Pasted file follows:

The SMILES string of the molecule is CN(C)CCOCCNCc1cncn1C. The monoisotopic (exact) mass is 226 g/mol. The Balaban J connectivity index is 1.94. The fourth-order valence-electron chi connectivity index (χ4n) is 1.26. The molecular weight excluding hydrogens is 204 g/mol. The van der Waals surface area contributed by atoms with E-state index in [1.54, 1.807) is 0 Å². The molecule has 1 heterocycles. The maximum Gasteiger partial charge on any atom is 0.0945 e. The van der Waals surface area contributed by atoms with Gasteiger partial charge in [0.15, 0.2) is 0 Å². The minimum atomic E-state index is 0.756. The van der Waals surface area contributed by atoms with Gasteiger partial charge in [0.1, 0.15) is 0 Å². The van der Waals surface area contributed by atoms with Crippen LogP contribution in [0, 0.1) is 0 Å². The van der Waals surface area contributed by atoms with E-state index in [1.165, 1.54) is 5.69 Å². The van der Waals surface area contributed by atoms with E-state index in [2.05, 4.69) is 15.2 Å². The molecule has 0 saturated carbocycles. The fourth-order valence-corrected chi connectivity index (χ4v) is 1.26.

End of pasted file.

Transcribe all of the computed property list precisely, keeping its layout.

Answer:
The SMILES string of the molecule is CN(C)CCOCCNCc1cncn1C. The monoisotopic (exact) mass is 226 g/mol. The Balaban J connectivity index is 1.94. The fourth-order valence-electron chi connectivity index (χ4n) is 1.26. The molecular weight excluding hydrogens is 204 g/mol. The van der Waals surface area contributed by atoms with E-state index in [1.54, 1.807) is 0 Å². The molecule has 1 heterocycles. The maximum Gasteiger partial charge on any atom is 0.0945 e. The van der Waals surface area contributed by atoms with Gasteiger partial charge in [0.15, 0.2) is 0 Å². The minimum atomic E-state index is 0.756. The van der Waals surface area contributed by atoms with Gasteiger partial charge in [0.1, 0.15) is 0 Å². The van der Waals surface area contributed by atoms with Crippen LogP contribution in [0, 0.1) is 0 Å². The van der Waals surface area contributed by atoms with E-state index in [1.165, 1.54) is 5.69 Å². The van der Waals surface area contributed by atoms with E-state index in [2.05, 4.69) is 15.2 Å². The molecule has 0 saturated carbocycles. The fourth-order valence-corrected chi connectivity index (χ4v) is 1.26.